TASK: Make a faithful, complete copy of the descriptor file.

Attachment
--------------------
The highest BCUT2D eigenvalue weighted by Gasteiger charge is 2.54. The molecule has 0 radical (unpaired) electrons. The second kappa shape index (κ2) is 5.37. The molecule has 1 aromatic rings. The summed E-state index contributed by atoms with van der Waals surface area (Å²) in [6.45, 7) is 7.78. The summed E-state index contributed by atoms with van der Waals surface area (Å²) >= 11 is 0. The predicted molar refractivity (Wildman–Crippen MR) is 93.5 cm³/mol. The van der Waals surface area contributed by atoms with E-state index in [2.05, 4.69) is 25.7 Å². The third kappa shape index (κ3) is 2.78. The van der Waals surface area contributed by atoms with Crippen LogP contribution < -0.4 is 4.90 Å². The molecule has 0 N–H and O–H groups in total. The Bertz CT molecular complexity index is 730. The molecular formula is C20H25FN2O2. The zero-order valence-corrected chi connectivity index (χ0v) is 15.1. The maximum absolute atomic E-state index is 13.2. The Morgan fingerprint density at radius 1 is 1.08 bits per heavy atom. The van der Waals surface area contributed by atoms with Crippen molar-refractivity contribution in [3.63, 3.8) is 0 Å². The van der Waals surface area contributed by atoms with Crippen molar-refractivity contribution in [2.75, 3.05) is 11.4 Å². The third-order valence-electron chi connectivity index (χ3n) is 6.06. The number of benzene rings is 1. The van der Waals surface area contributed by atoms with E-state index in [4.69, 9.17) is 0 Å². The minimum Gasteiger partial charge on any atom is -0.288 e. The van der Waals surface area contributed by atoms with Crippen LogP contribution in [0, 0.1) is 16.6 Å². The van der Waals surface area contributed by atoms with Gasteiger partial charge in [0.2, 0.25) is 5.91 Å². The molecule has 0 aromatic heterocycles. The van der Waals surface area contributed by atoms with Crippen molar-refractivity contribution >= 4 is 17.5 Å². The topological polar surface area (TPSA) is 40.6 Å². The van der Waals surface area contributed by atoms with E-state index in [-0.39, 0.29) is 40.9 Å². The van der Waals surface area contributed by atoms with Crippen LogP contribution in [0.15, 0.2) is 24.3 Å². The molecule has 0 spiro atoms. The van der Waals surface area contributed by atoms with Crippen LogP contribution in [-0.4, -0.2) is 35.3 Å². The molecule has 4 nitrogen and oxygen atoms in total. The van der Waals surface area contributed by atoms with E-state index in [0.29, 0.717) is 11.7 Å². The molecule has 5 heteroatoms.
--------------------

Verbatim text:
The highest BCUT2D eigenvalue weighted by Gasteiger charge is 2.54. The molecule has 0 radical (unpaired) electrons. The second kappa shape index (κ2) is 5.37. The molecule has 1 aromatic rings. The summed E-state index contributed by atoms with van der Waals surface area (Å²) in [6.45, 7) is 7.78. The summed E-state index contributed by atoms with van der Waals surface area (Å²) >= 11 is 0. The predicted molar refractivity (Wildman–Crippen MR) is 93.5 cm³/mol. The van der Waals surface area contributed by atoms with E-state index in [2.05, 4.69) is 25.7 Å². The third kappa shape index (κ3) is 2.78. The van der Waals surface area contributed by atoms with Crippen LogP contribution < -0.4 is 4.90 Å². The molecule has 0 N–H and O–H groups in total. The Bertz CT molecular complexity index is 730. The molecular formula is C20H25FN2O2. The zero-order valence-corrected chi connectivity index (χ0v) is 15.1. The maximum absolute atomic E-state index is 13.2. The Morgan fingerprint density at radius 1 is 1.08 bits per heavy atom. The van der Waals surface area contributed by atoms with Crippen molar-refractivity contribution in [3.63, 3.8) is 0 Å². The van der Waals surface area contributed by atoms with Crippen molar-refractivity contribution in [2.75, 3.05) is 11.4 Å². The third-order valence-electron chi connectivity index (χ3n) is 6.06. The number of benzene rings is 1. The van der Waals surface area contributed by atoms with E-state index in [4.69, 9.17) is 0 Å². The minimum Gasteiger partial charge on any atom is -0.288 e. The van der Waals surface area contributed by atoms with Crippen LogP contribution in [0, 0.1) is 16.6 Å². The van der Waals surface area contributed by atoms with Gasteiger partial charge in [0.2, 0.25) is 5.91 Å². The molecule has 0 aromatic heterocycles. The van der Waals surface area contributed by atoms with Crippen molar-refractivity contribution >= 4 is 17.5 Å². The topological polar surface area (TPSA) is 40.6 Å². The van der Waals surface area contributed by atoms with E-state index in [-0.39, 0.29) is 40.9 Å². The van der Waals surface area contributed by atoms with Crippen LogP contribution in [0.15, 0.2) is 24.3 Å². The molecule has 0 spiro atoms. The van der Waals surface area contributed by atoms with Crippen LogP contribution in [-0.4, -0.2) is 35.3 Å². The molecule has 4 nitrogen and oxygen atoms in total. The van der Waals surface area contributed by atoms with E-state index in [0.29, 0.717) is 11.7 Å². The molecule has 5 heteroatoms.